.....For starters, there’s a good reason why AMD isn’t lowering its sales guidance quite yet. Chief Financial Officer Bob Rivet told financial analysts Thursday that rather than echo Intel’s warning, he will give an update the week after Thanksgiving.
Why wait? Because of Black Friday, the biggest shopping day of the year. Bargain-hunting consumers are AMD’s core audience, while Intel does far better with higher-end consumers and businesses. Holiday buying will surely take a hit this year – a survey from Accenture shows that 40% of U.S. consumers plan to spend less this year than last. But if enough coupon clippers show up on Nov. 28 to buy cheap PCs, AMD could get a boost. Veteran chip analyst Nathan Brookwood of Insight 64 said the poor economy might help AMD gain share....
As AMD CFO Bob Rivet told analysts, AMD would give guidance, and here it is:
Chip maker Advanced Micro Devices Inc. warned Thursday its fourth-quarter revenue will drop about 25 percent from third-quarter levels due to weaker-than-expected demand, particularly in the consumer market.
Though analysts generally expected the cuts, some were surprised by the size of the revision. Deutsche Bank analyst Ross Seymore said the magnitude of the decline was "substantially worse" than his and other estimates.
AMD has been on a quest to return to profitability after seven consecutive quarterly losses. Earlier this year, investors cheered the move to spin off its manufacturing operations into a separate company, and its latest chip for servers, known as Shanghai, has raised confidence in AMD's prospects following problems with its earlier Barcelona chip. But as AMD management works to turn around the company, the downturn in the wider economy may make a quick return to profitability less likely.
"We estimate revenue will be substantially below AMD's breakeven goal of $ 1.5bn through all of 2009, suggesting the company may need to further reduce costs," said Seymour in a note to clients.
AMD has already been taking steps to deal with the downturn, saying last month it would cut 3% of its work force.
One ratings agency said AMD's debt rating is unlikely to be affected by the announcement.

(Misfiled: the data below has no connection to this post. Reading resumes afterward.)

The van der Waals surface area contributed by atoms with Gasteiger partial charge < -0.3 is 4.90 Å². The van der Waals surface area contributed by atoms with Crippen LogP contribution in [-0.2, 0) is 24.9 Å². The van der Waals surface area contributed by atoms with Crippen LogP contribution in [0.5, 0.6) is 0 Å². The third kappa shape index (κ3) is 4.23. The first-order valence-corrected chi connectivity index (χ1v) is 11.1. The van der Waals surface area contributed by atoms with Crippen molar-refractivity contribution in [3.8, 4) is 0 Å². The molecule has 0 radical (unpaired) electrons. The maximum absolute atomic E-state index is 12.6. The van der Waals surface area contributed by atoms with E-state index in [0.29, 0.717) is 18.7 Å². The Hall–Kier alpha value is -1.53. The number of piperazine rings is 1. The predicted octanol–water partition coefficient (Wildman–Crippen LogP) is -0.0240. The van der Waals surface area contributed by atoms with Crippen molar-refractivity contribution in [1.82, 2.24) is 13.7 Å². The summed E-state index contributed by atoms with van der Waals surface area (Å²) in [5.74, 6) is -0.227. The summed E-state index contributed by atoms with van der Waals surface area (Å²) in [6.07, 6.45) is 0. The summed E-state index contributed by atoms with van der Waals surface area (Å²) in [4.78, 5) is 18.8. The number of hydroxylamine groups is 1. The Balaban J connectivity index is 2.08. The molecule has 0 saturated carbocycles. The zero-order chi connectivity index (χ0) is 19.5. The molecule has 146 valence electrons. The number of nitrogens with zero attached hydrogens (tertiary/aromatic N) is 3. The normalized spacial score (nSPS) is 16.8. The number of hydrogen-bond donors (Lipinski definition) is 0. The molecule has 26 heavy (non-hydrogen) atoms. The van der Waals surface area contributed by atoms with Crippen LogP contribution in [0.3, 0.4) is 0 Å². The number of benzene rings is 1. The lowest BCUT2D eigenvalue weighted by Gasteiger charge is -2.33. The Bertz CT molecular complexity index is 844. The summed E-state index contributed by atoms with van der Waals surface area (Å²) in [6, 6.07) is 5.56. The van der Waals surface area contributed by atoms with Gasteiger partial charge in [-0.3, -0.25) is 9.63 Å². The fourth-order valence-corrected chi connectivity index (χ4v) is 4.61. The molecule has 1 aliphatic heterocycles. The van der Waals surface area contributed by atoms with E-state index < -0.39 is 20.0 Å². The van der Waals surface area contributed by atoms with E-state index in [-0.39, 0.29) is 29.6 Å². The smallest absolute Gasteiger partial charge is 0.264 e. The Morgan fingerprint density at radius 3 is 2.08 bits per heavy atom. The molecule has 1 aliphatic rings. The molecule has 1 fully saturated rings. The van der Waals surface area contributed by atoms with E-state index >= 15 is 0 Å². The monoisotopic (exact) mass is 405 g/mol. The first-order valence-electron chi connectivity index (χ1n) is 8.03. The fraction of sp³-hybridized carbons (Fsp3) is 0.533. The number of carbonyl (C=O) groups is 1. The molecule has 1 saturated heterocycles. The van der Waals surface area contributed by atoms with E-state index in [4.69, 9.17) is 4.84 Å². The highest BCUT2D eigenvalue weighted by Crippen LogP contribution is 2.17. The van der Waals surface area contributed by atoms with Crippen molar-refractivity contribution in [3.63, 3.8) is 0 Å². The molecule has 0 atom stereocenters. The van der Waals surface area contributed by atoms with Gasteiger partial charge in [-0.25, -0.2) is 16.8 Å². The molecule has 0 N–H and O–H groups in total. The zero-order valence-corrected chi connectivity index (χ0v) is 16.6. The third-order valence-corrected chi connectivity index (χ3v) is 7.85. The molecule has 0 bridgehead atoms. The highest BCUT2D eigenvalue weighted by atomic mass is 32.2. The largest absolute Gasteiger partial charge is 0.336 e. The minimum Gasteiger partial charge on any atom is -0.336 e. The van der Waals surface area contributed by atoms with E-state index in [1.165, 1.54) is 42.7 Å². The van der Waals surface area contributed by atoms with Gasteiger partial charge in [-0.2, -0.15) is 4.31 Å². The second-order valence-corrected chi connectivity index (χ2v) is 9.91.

"They have been able to absorb a fair amount of negative operating trends, so I'm leaning towards a suspicion that they will be able absorb this one," said Standard & Poor's analyst Lucy Patricola, who has a B rating on the AMD's debt. AMD's debt has been trading at distressed levels, implying bankruptcy in the next year or so, for some time. But even with Thursday's announcement, "it's very hard to see where there would be a bankruptcy," Patricola said.
PC unit sales have always grown, even with the slowdown after the tech bubble. The company estimates that PC unit sales will grow 5.3 percent in 2009, which is about as slow a year as 2002. That’s not terrible, given the economic environment, Rivet said. Graphics chip units are expected to grow about 4 percent to 5 percent.
7 days prior to SIAs forcast of a shrinking market
The outlook for semiconductors is so negative that an industry group said Wednesday it expects global chip sales to decline in 2009 -- something not seen in eight years.
The Semiconductor Industry Association estimates that chip sales around the world will fall next year to $246.7 billion, down 5.6% from this year's anticipated sales of $261.2 billion. Sales this year will be up about 2.2% from 2007
.......But shares recovered much of an 8 percent, premarket drop as investors and analysts, by now accustomed to the steady drum beat of bad technology news, seemed unfazed by the warning.
Cody Acree, an analyst with Stifel Nicolaus, said the market was not surprised given the state of the PC industry, which is being crippled by poor demand. AMD and chief rival Intel (INTC.O: Quote, Profile, Research, Stock Buzz), the world's largest chipmaker, make virtually all the microprocessors for the world's 1 billion PCs.
Acree said AMD has done a solid job of making itself more competitive with Intel. "I think this has nothing to do with AMD individually, this is fully macro," Acree said.......
Jon Peddie of Jon Peddie Research said all tech companies are going to suffer in the current climate, so he was not concerned AMD had unusual problems.
"How could they [AMD] defy gravity and no one else do it? It's not shocking or worrisome, actually."
So, not suprisingly, different analysts have different opinions, or variations of similar opinions, and the only fact out of the bunch is that AMD has officially cut its Q4 estimates by 25%. The revised estimate was announced with seemingly little or no effect on share prices by end of trading, but tommorow is another day, and what happens to the market and AMD with a full day of trading may have the analysts changing their tunes.
Well, I was more surprised that they didn't think it would drop (than it actually dropping). I mean, the chip that the media loves to say will save them is coming out in a month. Who'd buy a CPU right now (except those going i7) rather than waiting a month (even if PII isn't the best, it is likely to lower prices a little).